So, one final question, what part of the projects does this cover? The answer is extra credit. I could see ways to work this into either project 2 or 3. In project 2, being able to draw height fields at all is above and beyond the requirements, by a goodly amount. Doing a height field would not supplant making a character, but a height field could augment your scene. Maybe a ground for your character to walk on? Or maybe use a height field to model spikey "hair" on top of his/her/its head? [4] The possibilities are up to the imagination. In project 3 (raytracer), this is a wonderful add-on that would let you render some REALLY cool scenes. As an extra, add in your own smooth shading (see Gouraud Shading in Foley et al.) for an extra bunch of coolness. (This is not easy at all.) In project 4, well, the possibilities in project 4 are a little more limited, but still you might be able to come up with something.
 
 

Take Home Message

The end message, is that triangle meshes are the cornerstone of a large amount of computer graphics, and this is one interesting way to use them. Other ways involve just about any non-trivial surface you could think of. I've seen one simple little application that used a triangle mesh to show a surface sine wave on the screen, phase modulated as a function of time. Almost all curvey surfaces are broken into polygons for rendering (even the spheres and such that OpenGL does are polygonalized; hence the "quality" setting in the modeler program). How to use triangles to do interesting things is up to you; this is just one idea. :)

 Final warning: I should also say that this is slow and CPU intensive. If you want to work large meshes of triangles into your project 2 model, I'd seriously look at the last half of chapter 2 in the Woo et. al. OpenGL Programming Guide (the maroon book) where it talks about arrays of vertices. You might have to play around to see just how complex a triangle mesh you can get before the system chokes. We have good graphics engines, so they should be able to handle hundreds of polys at a time without even a burp. Still, keep in mind that there is an upper limit.
 
 


Below is a sample of a progression from flat images to a 3D landscape. The first image is a greyscale image that gets used as a height field to find the elevation of each vertex. The second image is used to find the color of each vertex. Splitting the images up this way allows for better color schemes, such as allowing bright colors in low elevations, or random speckles and texturing. In truth, this second "color" image is not part of the height field algorithm at all, but is an example of a texture map. I cheated by making the texture map and the height field the same size, so it is possible to just assign colors to vertices without any fancy averaging or scaling functions to make the image "fit" the surface.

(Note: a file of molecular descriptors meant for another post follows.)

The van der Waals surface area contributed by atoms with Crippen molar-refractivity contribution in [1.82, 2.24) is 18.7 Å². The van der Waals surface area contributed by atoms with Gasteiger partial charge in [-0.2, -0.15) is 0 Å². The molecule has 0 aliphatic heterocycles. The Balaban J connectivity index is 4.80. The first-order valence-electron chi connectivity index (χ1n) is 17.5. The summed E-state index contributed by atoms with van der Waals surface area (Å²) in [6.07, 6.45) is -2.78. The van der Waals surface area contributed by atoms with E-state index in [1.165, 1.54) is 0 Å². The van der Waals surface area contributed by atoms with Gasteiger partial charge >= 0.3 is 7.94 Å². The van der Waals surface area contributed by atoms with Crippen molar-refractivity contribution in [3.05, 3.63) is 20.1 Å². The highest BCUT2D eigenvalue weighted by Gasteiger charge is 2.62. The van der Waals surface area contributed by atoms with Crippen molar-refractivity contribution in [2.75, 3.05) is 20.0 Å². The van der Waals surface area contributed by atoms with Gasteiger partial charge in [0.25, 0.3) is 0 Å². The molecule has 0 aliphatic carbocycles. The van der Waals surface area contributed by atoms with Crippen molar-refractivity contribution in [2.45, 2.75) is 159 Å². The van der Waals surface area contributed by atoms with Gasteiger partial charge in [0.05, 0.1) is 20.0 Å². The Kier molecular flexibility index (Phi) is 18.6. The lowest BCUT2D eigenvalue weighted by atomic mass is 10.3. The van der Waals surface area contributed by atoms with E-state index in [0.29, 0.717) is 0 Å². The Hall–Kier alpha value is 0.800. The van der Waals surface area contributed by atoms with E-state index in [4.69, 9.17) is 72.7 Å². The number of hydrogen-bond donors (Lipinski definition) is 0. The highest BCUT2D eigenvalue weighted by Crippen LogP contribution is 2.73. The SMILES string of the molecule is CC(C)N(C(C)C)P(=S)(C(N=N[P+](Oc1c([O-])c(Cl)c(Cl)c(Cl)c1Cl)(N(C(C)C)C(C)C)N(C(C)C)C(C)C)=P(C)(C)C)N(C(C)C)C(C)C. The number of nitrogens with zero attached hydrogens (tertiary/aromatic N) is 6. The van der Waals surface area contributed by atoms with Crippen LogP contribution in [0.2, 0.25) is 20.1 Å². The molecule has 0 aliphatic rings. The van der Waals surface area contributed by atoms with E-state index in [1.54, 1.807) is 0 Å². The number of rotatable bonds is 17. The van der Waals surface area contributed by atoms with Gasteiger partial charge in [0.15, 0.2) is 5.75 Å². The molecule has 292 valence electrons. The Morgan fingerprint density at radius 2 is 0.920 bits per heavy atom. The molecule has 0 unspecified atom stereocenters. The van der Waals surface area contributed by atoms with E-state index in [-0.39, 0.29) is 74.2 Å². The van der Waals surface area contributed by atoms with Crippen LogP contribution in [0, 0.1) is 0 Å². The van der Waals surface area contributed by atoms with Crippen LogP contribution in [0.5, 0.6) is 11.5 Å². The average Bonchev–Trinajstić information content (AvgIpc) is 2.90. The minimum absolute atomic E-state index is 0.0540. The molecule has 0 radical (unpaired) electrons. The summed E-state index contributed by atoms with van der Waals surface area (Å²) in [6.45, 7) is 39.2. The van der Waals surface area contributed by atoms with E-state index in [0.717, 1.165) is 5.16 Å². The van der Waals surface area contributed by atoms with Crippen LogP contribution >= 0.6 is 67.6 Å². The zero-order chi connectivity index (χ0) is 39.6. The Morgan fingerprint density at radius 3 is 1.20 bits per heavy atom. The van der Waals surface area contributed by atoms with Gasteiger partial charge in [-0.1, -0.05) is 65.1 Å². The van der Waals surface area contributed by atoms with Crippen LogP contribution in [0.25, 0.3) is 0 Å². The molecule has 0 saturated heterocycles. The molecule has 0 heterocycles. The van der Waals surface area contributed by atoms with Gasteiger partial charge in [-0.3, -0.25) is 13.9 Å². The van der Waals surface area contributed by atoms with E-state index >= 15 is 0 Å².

The third and final image is a sample output of the final heightfield and texture map. The output image was generated with a raytracer rather than using OpenGL function calls in a library, though the results would be similar.
 
 








[1] - This is a generalization of something called a "displacement map" applied to a planar surface. It's possible that height fields also go by other names, I'm using this name because it's the one I know best.

 [2] - The word "pixel" is almost a misnomer here. Pixel means "picture element" and is normally used to mean a dot on the screen. When we're talking about the bytes of an image in memory, we can call them pixels, but only barely. Texel, for texture element, might be a better name, but you're also welcome to make up something better. ;)

 [3] - A greyscale image (all greys) makes this easy; you just use the grey value. For a color image, you would need to convert the RGB colors into an intensity using the standard formula: I = 0.299R + 0.587G + 0.114B. Another common alternative is to use a palletized image (like a GIF file) and ignore the colors completely, using the palette index as the Z coordinate.

 [4] - I've seen a height field used to model the jagged points at the end of a broken matchstick before.

design by Ian Li,
Autumn 2010 maintenance by Donnie Larson (contact info on personnel page)
CSE 457 Introduction to Computer Graphics
Autumn Quarter 2010
 
 
  Last modified: Wednesday, 22-Sep-2010 00:40:13 PDT